The Ritzville Adams County Journal - Eastern Adams County's Only Independent Voice Since 1887

Choose your words carefully, use constructive criticism

 


Question the actions of local government as often as you like. Elected leaders and publicly funded administrators should not be allowed to operate without oversight.

The beauty of the system in Washington is that government must be transparent and accountable as established by state law and repeatedly supported by judges in Washington courts.

The public records laws and the Open Public Meeting Act provide certain assurances that the public will be allowed to monitor elected officials and public entities. This is needed and valuable to maintaining an open and fair government.

Leadership should be poised and ready to answer tough questions when they are acting on behalf of citizens. They should be reminded that we are watching and that we expect them to be open, honest and to take responsibility for their actions and decisions.

All of us are assured by the state, as monitored by the Washington State Auditor’s Office, that government must remain open and transparent.

There is a balance to be had, however. No one should act like a bully: civic leaders and their opponents alike. In every case, those making the decisions and those questioning the decisions should maintain a high level of professionalism and decorum.

Authors of Letters to the Editor fit in here. We are increasingly disappointed by the idea that some letters deviate from the issues and become more personal.

Having read every letter that we publish, and after several weeks of consideration, here is a reminder of how The Journal sees it.

You’re welcome to write a letter about any topic positive or negative at any time (a few more positive letters would be refreshing). There’s no reason to be mean-spirited. We simply won’t publish those letters.

You can directly question the thinking and decisions of individual public officials or a specific agency. You can be adamantly opposed to a decision or action. While voicing your opinion, try to be reasonable, courteous and avoid derogatory remarks. They are unnecessary. Rather, state the issue, give your reasoning for being opposed to what has been done or proposed. Tell the readers why this decision will adversely effect you. Then, offer alternative ideas or make suggestions on how the situation can be handled better.

Please refrain from personal attacks and character assassination. It will be edited out of a letter. Or, if the entire letter is too harsh, it will not be published. We reserve the right to edit or refuse to publish all letters for space and appropriateness.

It’s also okay to disagree with letters written by other citizens. No matter how passionately you oppose another author’s opinions, stay away from making vicious, devisive comments. Those won’t make it in print. Instead, say “I disagree, and here’s why.”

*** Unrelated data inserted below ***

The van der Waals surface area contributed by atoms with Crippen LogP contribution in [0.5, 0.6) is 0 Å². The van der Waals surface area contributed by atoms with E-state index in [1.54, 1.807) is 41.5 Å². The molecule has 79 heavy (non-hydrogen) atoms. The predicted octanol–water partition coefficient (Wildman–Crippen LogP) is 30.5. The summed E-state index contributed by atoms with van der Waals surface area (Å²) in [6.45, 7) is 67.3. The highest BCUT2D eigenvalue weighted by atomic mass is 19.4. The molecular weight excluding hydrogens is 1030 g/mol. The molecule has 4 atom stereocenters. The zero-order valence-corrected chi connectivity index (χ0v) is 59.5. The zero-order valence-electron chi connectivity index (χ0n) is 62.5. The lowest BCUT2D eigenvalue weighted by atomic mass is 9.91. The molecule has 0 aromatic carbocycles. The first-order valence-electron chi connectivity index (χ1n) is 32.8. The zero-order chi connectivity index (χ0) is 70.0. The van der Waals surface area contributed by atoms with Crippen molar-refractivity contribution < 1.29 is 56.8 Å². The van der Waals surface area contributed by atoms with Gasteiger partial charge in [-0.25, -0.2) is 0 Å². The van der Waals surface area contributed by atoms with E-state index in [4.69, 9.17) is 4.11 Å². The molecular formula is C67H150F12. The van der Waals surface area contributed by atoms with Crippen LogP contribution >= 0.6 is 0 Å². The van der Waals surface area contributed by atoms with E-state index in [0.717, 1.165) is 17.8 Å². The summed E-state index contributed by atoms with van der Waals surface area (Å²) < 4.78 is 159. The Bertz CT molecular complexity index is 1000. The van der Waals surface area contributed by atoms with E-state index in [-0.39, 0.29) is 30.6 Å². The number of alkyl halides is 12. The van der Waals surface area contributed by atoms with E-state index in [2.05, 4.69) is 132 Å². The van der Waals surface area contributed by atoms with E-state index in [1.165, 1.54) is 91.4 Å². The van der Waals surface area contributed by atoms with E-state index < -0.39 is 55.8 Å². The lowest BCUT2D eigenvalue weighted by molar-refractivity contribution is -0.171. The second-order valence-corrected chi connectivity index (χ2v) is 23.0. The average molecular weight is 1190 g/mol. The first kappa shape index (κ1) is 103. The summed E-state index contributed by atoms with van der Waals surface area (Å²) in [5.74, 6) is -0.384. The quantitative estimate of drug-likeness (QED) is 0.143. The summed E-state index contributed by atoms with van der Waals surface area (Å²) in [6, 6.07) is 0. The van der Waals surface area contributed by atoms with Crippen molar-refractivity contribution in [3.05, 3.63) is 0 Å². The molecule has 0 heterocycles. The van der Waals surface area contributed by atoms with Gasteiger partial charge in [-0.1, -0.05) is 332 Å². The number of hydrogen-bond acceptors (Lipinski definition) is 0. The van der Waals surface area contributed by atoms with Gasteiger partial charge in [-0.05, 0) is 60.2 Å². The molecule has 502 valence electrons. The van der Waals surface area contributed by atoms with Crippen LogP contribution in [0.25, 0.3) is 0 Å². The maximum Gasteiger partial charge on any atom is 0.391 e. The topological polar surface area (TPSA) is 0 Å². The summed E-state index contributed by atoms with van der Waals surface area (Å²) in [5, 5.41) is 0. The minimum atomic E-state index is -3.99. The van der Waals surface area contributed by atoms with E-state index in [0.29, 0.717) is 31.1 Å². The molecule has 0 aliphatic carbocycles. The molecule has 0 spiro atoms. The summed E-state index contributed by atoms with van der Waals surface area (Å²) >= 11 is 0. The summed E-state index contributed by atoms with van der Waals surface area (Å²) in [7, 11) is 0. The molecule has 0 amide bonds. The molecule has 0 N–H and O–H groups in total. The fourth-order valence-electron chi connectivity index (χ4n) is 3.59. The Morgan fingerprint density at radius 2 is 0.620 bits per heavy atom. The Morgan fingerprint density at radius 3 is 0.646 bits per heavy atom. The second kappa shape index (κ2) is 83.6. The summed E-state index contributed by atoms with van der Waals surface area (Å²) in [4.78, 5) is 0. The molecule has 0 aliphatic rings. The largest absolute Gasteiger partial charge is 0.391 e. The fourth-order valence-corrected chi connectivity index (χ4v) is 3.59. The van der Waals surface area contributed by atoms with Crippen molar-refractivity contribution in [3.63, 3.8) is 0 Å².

Remember during election time, that you are welcome to write letters in support or opposition of a specific candidate or ballot measure. However, you can only submit one letter per month regarding a specific candidate or ballot measure. For example, when the election nears for the hospital district’s bond to construct a new hospital, a letter writer can only submit one letter per month on that topic. The main reason for this policy is due to space limitations. We do not have unlimited page space. Repeat authors will have to take a back seat in order to make room for those who seldom submit letters, but have chosen to write because they feel strongly about a specific issue.

There is absolutely no reason in any situation for abusive name calling. It will not be published. As adults, we should be able to agree to disagree without backstabbing and acting like school yard bullies. If the letters we receive are assaultive or insulting, they simply will not be printed.

Everyone is entitled to freedom of speech. Every newspaper has a Letters to the Editor policy that aims to guide writers along a path of appropriate, thought provoking content that steers clear of abusive language.

This is a community newspaper meant for all ages. The content must be considerate of others.

Terrific, powerful points of view can be expressed with well thought out sentences and paragraphs. Strongly worded opinions can challenge and inform with out damaging someone’s character.

Stand up for what you believe in. Express your disappointment when necessary. Challenge civic leaders to think about the ramifications of their decisions.

Just try to do all of that while remembering that people have feelings. No matter how much you think they don’t. No one is 10 foot tall and bullet proof.

 

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